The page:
The campus court of Versailles
Fashionable ideas are killing university life.
Universities were once places where ideas were put forward and tested in an intelligent environment that nursed independent thinking. More recently, rather than being citadels of free thought, campuses have come to resemble the decadent court of Versailles.
Debates on abortion are cancelled because having two people without uteruses discuss the issue is apparently harmful to students’ ‘mental safety’. Trashy pop songs like ‘Blurred Lines’ have been banned for similar reasons. And, more recently, there was an attempt to bar Germaine Greer from speaking at Cardiff University. Groupthink and censorship are the order of the day.
Like spineless Bourbon courtiers, student bureaucrats are enveloped in their own bubble. They’re deeply disconnected from the realities of the world as they all vie for popularity and moral superiority through an almost mindless conformity to fashionable ideas.
When students do dissent, the response is positively medieval. Like the four horsemen of the censorious apocalypse, ‘democratic’ students’ unions, vacuous campus rags, self-righteous activists and the student lynch mob rain hellfire on those with the audacity to speak their minds.
I know all this not only from weekly headlines on the madness of campus censorship, but because I have recently been on the receiving end of it. I wrote an article last year for the Warwick Tab criticising compulsory consent classes. And it didn’t go down well. That’s fine – disagreement and debate drive progress. However, I was also shouted down, threatened and driven away by my peers.
It was like being tarred and feathered – the aim was not only to punish me for airing a dissenting opinion but also to set an example to others, deterring anyone who might want to speak their mind from doing so. As the opinion editor for the Warwick Tab, I had to drop a follow-up piece about students’ opinions on consent workshops because students feared the repercussions of speaking against campus orthodoxy. It’s almost like a new totalitarian religion – those of us who are open heretics are burnt at the stake, while everybody else is forced to conform in quiet submission.
Like the courtiers at Versailles, campus politicos think the world beyond their own demense is uniquely backward and ugly. You’ll never hear them say it, but there is a condescending disdain among campus censors for the opinions of the great unwashed – a la ‘let them eat cake’. Despite being completely cut off from the world, they take the ignorance of the masses as gospel, while peddling their own arcane and bizarre theories in the campus echo chamber. It’s a kind of self-assured, ‘enlightened’ bigotry.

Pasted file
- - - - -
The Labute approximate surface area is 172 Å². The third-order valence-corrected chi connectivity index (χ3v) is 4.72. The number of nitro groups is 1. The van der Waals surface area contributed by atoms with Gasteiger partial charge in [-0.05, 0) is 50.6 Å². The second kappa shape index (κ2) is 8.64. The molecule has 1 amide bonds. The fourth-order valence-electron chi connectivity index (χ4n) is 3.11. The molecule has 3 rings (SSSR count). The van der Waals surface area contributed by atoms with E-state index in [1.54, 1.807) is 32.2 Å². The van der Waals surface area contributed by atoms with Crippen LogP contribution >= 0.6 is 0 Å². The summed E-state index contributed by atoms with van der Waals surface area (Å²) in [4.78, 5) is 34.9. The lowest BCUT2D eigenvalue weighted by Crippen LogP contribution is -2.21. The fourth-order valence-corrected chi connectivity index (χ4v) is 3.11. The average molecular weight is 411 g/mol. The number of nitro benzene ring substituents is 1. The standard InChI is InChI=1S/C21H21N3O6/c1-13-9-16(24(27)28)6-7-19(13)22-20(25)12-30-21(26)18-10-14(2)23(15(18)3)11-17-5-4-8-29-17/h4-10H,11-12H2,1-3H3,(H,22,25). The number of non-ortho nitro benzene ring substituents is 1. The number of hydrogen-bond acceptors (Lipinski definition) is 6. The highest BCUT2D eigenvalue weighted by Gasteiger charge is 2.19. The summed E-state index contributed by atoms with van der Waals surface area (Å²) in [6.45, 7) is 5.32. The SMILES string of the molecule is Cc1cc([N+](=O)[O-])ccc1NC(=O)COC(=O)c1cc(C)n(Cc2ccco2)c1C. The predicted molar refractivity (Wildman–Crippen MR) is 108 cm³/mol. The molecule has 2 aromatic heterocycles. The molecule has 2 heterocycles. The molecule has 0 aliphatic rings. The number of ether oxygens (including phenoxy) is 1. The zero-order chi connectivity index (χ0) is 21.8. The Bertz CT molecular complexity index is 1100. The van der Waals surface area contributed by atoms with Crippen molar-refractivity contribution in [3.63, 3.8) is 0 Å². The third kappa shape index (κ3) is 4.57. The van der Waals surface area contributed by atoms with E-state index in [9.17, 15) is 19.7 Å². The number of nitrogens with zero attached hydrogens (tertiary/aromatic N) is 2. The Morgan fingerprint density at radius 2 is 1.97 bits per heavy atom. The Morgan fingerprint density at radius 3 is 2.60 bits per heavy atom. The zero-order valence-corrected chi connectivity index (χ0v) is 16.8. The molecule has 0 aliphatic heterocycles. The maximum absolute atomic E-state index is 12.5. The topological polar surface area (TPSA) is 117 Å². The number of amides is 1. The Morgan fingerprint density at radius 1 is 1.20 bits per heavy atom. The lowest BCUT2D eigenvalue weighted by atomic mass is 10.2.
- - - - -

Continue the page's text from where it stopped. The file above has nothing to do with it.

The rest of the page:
This censorious attitude highlights the divide between universities and the outside world. Those demanding my silence were disproportionately students, whereas the people I gratefully received messages of support from, and who defended my right to say what I did, were good, ordinary people from every walk of life.
These are the sort of people these students would never come into contact with in the real world. These people are sick of their money being spent on coddling students and hiding them from ‘harmful ideas’. These people don’t deserve to be looked down on by arrogant students whose only experience of the real world comes from accidentally venturing into the indigenous supermarket.
We owe it to our children to pass on a thoughtful and tolerant world. This task used to fall to students – the future architects of society. But it’s now up to those not corrupted by the decadence of modern university life to pass on the torch.
The university was once a place where young people grew up and found their voices. Now it has become a place where young people go to hide from the real world. Students are no longer exposed to the magnificent range of ideas the human race has produced. Instead of producing free-thinking and open-minded individuals, universities are churning out graduates starved of the intelligence and understanding our world so desperately needs.
George Lawlor is a student and a writer.
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